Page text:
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PureTravel Says: “Antarctica is situated around the South Pole, whose very existence was discovered when it was first sighted in 1820. The name itself, which is Greek for ‘opposite to the north’ was first used to refer to the continent in 1890. The entire continent is covered by the Antarctic Ice Sheet, which is around 2,300 meters (over 1 mile) thick. This is a captivating region that will truly astound those seeking real adventure, wildlife and stunning scenery. Boat trips often take in some of the remote islands of the southern ocean, such as South Georgia and the Falklands.”
Antarctica is the fifth largest continent in the world and nearly all of its area (about 98%) are covered by ice. This ice here makes up around 90% of the world’s total ice, grows and shrinks seasonally and therefore the continent is twice as large in the winter than it is during the summer!
In the summer months, Antarctica measures approximately 14 million square kilometers (almost 5.5 million square. miles), making it about twice the size of Australia. In the winter months, the size nearly doubles, due to ice that forms around its 18,000 km long (11,000 miles) of coastline.
Situated in the Southern Hemisphere within the Southern Ocean, Antarctica is the world’s southernmost continent and asymmetrically surrounds the South Pole. Other than islands off its coast that are considered part of the continent, the nearest land is Argentina, in South America, some 1,000km (600 miles) away.
Antarctica holds the world record for some very impressive statistics: it’s the world’s coldest, highest and windiest continent. It’s also incredibly dry and can be considered a desert due to its low levels of precipitation (which falls in the form of snow, not rain) and very limited plant and animal life.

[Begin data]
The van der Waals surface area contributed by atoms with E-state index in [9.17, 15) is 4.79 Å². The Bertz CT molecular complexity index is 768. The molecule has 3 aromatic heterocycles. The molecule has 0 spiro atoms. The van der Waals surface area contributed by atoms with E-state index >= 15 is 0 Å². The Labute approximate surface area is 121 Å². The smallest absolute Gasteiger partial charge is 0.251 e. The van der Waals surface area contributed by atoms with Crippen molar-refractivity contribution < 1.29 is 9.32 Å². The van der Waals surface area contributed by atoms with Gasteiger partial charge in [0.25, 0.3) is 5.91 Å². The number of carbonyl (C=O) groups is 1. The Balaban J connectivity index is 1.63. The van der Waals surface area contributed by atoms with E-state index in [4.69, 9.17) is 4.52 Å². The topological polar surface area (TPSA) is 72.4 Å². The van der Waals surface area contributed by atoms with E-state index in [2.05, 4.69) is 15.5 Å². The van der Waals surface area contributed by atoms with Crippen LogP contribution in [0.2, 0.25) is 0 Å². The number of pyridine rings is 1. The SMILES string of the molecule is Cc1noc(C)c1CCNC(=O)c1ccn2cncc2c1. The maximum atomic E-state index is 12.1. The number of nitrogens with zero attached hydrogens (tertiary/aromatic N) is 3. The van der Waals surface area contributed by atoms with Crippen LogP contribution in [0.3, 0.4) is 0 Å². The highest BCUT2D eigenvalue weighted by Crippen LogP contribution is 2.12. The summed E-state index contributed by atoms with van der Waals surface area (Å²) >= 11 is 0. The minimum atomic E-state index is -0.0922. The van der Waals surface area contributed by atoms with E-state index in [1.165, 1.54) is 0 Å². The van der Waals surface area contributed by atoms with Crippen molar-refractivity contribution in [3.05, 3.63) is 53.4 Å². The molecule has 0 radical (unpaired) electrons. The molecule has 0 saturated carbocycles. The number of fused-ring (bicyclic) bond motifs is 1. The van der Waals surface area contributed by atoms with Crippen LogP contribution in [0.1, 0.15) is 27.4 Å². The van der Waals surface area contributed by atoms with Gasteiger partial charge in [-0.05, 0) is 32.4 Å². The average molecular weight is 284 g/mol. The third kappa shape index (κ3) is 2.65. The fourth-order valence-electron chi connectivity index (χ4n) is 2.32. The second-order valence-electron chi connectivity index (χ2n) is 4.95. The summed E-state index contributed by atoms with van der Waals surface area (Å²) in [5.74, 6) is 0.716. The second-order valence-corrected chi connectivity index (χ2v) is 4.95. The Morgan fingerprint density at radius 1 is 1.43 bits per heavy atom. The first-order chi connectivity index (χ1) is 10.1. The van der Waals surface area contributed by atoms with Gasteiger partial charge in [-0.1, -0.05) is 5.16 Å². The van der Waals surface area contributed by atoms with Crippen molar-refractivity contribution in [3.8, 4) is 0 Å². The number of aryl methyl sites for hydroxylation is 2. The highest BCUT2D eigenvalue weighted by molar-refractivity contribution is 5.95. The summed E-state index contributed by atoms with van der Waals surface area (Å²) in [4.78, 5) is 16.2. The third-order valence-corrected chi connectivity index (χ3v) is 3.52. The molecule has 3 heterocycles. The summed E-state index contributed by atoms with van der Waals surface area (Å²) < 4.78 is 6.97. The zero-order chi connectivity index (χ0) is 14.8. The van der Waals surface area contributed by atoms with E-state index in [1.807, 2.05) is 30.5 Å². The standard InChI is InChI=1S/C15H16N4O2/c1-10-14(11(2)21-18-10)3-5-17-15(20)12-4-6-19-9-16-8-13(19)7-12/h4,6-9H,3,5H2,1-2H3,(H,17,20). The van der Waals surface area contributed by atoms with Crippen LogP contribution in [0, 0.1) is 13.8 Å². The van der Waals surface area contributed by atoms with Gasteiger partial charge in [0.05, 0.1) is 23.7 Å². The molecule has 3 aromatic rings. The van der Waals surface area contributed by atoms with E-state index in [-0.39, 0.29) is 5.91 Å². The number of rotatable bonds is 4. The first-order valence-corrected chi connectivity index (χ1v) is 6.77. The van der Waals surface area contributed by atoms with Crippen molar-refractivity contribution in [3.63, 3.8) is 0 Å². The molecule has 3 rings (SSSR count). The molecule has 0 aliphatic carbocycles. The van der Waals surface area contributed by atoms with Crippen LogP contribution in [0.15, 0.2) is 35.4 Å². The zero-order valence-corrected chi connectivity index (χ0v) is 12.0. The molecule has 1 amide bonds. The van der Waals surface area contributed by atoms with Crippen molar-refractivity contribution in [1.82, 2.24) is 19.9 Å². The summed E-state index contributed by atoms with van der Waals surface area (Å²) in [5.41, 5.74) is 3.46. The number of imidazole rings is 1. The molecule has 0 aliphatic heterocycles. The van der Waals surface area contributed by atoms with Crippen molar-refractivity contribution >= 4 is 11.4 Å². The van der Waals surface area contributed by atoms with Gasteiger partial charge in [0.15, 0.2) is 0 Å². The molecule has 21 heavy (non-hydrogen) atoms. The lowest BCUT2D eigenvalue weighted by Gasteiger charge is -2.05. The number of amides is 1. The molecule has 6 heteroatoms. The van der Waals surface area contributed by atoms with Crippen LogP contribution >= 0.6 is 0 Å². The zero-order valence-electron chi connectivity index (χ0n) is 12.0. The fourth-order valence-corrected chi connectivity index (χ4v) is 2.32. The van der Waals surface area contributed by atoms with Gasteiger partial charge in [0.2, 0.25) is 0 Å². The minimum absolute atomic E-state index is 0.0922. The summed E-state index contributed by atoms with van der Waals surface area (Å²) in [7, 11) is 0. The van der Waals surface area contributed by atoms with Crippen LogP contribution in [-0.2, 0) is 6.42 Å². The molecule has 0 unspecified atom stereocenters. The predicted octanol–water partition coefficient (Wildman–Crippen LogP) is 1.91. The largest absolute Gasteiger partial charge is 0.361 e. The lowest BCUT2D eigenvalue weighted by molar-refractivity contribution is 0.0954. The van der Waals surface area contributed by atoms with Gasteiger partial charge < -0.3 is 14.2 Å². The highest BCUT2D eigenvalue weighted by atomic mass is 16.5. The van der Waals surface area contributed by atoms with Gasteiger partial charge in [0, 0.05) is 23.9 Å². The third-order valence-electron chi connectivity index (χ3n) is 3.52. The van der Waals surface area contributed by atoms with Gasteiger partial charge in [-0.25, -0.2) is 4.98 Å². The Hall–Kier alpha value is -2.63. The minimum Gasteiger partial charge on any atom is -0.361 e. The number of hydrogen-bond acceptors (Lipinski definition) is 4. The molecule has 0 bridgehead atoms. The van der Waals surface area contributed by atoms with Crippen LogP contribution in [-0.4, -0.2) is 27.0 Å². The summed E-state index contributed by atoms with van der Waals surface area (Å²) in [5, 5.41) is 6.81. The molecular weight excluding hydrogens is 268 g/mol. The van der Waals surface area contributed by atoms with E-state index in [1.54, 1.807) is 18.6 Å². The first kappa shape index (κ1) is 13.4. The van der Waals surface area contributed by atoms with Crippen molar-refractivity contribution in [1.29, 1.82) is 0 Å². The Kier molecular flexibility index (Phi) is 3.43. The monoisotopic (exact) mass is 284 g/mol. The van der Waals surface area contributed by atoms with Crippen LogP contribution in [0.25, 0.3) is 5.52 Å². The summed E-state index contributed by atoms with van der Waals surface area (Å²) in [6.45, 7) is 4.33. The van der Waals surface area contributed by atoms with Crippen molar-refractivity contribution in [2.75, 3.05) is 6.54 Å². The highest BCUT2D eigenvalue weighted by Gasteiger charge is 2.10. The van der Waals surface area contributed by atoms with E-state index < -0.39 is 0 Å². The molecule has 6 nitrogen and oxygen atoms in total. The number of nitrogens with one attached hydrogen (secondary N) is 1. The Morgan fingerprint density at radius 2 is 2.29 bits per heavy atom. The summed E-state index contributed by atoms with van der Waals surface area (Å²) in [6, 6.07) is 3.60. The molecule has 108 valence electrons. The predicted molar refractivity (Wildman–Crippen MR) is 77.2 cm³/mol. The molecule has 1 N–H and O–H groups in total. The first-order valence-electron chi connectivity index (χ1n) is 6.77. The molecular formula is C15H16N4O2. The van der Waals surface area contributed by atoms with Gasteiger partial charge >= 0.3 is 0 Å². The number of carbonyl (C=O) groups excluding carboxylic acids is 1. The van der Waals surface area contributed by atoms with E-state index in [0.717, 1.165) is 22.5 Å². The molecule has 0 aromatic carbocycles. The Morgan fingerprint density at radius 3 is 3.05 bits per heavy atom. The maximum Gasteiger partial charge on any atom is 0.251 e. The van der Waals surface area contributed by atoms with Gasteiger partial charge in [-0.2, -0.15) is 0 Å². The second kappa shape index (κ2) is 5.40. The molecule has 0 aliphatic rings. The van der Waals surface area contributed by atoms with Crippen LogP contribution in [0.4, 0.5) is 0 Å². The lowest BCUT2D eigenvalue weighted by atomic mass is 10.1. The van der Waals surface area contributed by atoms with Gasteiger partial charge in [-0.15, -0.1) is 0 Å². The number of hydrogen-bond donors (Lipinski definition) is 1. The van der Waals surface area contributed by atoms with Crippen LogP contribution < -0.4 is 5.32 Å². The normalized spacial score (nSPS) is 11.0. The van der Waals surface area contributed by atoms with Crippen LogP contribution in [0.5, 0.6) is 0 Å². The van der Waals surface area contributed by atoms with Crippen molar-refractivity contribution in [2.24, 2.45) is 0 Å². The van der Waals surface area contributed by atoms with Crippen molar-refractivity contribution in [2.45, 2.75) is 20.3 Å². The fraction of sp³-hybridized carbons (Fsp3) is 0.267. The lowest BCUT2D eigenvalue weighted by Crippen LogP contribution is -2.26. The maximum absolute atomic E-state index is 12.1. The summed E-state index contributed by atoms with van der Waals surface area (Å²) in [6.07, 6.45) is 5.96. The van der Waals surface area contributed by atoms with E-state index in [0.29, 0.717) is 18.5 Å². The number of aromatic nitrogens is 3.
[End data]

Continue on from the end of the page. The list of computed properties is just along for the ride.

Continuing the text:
Somewhat of a fabled land, ancient people believed in the existence of a Terra Australis, or Southern Land, and thinkers as early as the 1st century AD spoke and theorized about it. However, it was not until 1820 when the first sightings of Antarctica can be confirmed and it is believed that the first landing took place a year later in 1821. In 1840 it was determined that Antarctica was indeed a continent and not just a group of islands. The name Antarctica, which is Greek for ‘opposite to the north’ was first used to refer to the continent in 1890.
Nearly the entire continent is covered by an ice sheet called the Antarctic Ice Sheet, which is around 2,300 meters (over 1 mile) thick on average. If this ice were to melt, it would equal nearly 70% of the world’s fresh water and sea levels would rise about 20 meters (200 feet)!
With the highest average elevation of all the world’s continents, Antarctica’s highest peak is Vinson Massif in the Ellsworth Mountains, measuring nearly 5,000 meters (just over 16,000 feet). Among the many dormant volcanoes in Antarctica are Mount Erebus, located on Ross Island, and Deception Island, just north of the Antarctic Peninsula.
An interesting feature of this frozen land are the numerous sub-glacial lakes which are literally lakes that lie thousands of meters beneath the continental ice sheet. There are said to be more than 70 of these lakes, Lake Vostok being the largest known.
Visitors to the region visit mostly during the summer months, to view glaciers and penguins, trek over the massive ice flows, and to experience the unique and ancient snowscape first hand. There are plenty of activities available in Antarctica to keep keen travellers and adventurers busy. One of the best ways to get the most from Antarctica is to consult a specialist local tour operator who will know more about the difficulty levels and relevant grading systems used.